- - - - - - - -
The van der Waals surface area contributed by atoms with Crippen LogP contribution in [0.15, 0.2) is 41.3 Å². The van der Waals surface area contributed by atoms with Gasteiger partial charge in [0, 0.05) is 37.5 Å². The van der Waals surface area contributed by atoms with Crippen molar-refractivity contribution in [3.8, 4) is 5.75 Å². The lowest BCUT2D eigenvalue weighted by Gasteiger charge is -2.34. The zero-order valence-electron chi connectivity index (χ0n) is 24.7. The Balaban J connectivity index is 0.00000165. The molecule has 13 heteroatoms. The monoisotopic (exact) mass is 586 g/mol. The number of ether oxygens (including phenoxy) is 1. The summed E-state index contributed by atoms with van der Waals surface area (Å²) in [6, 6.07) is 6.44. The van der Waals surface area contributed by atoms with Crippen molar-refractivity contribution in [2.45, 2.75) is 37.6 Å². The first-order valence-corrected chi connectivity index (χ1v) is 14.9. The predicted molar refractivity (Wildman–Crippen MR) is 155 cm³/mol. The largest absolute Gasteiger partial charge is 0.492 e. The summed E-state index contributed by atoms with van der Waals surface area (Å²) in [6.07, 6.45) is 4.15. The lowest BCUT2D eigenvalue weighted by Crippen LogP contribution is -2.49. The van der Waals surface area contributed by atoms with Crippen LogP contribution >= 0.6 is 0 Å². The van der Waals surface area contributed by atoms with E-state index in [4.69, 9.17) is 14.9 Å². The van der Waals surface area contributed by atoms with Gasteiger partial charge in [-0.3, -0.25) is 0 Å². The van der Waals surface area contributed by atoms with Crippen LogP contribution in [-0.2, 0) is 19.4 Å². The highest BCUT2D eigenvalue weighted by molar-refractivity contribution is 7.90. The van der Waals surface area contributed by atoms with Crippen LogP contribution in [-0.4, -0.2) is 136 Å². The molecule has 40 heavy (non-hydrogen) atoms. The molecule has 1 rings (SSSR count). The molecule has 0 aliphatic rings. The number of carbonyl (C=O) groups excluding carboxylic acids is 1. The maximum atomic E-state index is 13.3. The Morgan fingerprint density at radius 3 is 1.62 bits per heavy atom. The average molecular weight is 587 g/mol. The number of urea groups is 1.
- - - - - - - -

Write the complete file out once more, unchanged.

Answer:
The van der Waals surface area contributed by atoms with Crippen LogP contribution in [0.15, 0.2) is 41.3 Å². The van der Waals surface area contributed by atoms with Gasteiger partial charge in [0, 0.05) is 37.5 Å². The van der Waals surface area contributed by atoms with Crippen molar-refractivity contribution in [3.8, 4) is 5.75 Å². The lowest BCUT2D eigenvalue weighted by Gasteiger charge is -2.34. The zero-order valence-electron chi connectivity index (χ0n) is 24.7. The Balaban J connectivity index is 0.00000165. The molecule has 13 heteroatoms. The monoisotopic (exact) mass is 586 g/mol. The number of ether oxygens (including phenoxy) is 1. The summed E-state index contributed by atoms with van der Waals surface area (Å²) in [6, 6.07) is 6.44. The van der Waals surface area contributed by atoms with Crippen molar-refractivity contribution in [2.45, 2.75) is 37.6 Å². The first-order valence-corrected chi connectivity index (χ1v) is 14.9. The predicted molar refractivity (Wildman–Crippen MR) is 155 cm³/mol. The largest absolute Gasteiger partial charge is 0.492 e. The summed E-state index contributed by atoms with van der Waals surface area (Å²) in [6.07, 6.45) is 4.15. The lowest BCUT2D eigenvalue weighted by Crippen LogP contribution is -2.49. The van der Waals surface area contributed by atoms with Crippen LogP contribution >= 0.6 is 0 Å². The van der Waals surface area contributed by atoms with E-state index in [4.69, 9.17) is 14.9 Å². The van der Waals surface area contributed by atoms with Gasteiger partial charge in [-0.3, -0.25) is 0 Å². The van der Waals surface area contributed by atoms with Crippen LogP contribution in [-0.2, 0) is 19.4 Å². The highest BCUT2D eigenvalue weighted by molar-refractivity contribution is 7.90. The van der Waals surface area contributed by atoms with Crippen LogP contribution in [-0.4, -0.2) is 136 Å². The molecule has 40 heavy (non-hydrogen) atoms. The molecule has 1 rings (SSSR count). The molecule has 0 aliphatic rings. The number of carbonyl (C=O) groups excluding carboxylic acids is 1. The maximum atomic E-state index is 13.3. The Morgan fingerprint density at radius 3 is 1.62 bits per heavy atom. The average molecular weight is 587 g/mol. The number of urea groups is 1.